It had to happen, given the fundamental laws of nature governing rivalries: Inside Line has done a playful side-by-side comparison of the Nissan Cube and the Scion xB. JDM-spec Cube did not fare exactly well against the US-market Scion (which it won't compete directly against, anyway). The Nissan's 1.4L four is perfectly adequate for the crowded streets of Tokyo but is taxed on American roads, as the Cube takes 13.8 seconds to go from 0 to 60. Based on Inside Line's impressions, a quarter mile run down the drag strip might well be measurable in the amount of beard growth you experience along the way. To be fair, one could easily argue that the quarter-mile time of a runabout like Nissan Cube is about as relevant to its target audience as the off-roading capabilities of the Chevy Corvette are to its prospective buyers. Still, when compared directly to the Cube, Inside Line finds the Scion better-suited to handle the average American's daily driving needs without relying on wide-open throttle as often as possible. That last bit manifests itself at the pump as Inside Line only squeezed around 22 mpg out of Nissan's microcar.

Aesthetically, Inside Line notes that the Cube's funky, asymmetric style makes the larger Scion xB look normal by comparison. Inside, the itsy bitsy Nissan provides flexibility in terms of passenger and cargo-carrying capacity, and it has some neat, thoughtful features like a coat rack in the rear storage compartment. Still, Inside Line feels that an eventual US-market Cube (there could be an announcement made next month in New York) would have to grow in size and power to better fit in, much like the '08 xB is larger than its predecessor. Sure, not everyone likes the fact that the 2nd-gen xB got bigger (us included), but when the Cube arrives, it'll have a clean slate since Americans won't have a prior model to compare it against. Assuming Nissan delivers a US-spec Cube that doesn't lose the the current car's quirky Japanese charm and delivers good fuel economy, the xB's gonna have a real fight on its hands in a couple of years. Read Inside Line's comparo in full here.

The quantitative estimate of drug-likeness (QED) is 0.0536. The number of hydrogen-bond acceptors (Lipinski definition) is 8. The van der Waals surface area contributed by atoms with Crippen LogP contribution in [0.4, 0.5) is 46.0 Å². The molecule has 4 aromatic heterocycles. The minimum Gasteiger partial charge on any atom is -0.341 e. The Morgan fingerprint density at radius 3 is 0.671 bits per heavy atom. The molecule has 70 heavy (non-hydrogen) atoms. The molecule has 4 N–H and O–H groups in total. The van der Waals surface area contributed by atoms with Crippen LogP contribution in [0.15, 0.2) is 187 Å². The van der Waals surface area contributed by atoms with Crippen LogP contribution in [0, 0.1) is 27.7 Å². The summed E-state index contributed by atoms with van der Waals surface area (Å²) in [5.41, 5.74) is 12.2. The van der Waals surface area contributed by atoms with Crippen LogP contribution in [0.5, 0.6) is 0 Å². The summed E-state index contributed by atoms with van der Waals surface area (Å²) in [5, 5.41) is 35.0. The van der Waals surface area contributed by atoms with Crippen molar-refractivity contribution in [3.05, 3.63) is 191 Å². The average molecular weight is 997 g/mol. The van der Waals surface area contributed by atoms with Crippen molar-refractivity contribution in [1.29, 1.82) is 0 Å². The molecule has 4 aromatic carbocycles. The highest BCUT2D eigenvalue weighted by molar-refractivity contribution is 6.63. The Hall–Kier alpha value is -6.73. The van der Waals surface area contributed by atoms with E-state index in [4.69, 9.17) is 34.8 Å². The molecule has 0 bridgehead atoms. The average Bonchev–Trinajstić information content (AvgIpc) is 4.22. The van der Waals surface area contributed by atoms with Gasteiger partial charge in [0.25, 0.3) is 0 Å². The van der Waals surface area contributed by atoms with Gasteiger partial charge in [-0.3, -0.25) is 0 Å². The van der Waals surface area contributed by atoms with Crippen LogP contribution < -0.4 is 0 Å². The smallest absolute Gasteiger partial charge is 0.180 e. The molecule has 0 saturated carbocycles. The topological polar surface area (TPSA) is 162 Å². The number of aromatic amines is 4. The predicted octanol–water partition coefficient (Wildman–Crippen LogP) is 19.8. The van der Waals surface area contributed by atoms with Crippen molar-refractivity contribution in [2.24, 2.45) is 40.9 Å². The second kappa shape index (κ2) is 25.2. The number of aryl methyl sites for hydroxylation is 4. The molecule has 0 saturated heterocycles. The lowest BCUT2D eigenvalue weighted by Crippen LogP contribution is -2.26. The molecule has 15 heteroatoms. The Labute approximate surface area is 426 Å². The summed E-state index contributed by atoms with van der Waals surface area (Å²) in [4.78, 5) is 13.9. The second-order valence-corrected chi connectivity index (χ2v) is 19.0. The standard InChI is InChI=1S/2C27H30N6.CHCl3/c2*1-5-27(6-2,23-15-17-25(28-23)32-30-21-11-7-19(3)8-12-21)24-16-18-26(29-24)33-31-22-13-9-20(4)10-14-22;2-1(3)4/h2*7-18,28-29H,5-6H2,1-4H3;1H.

[Source: Inside Line]

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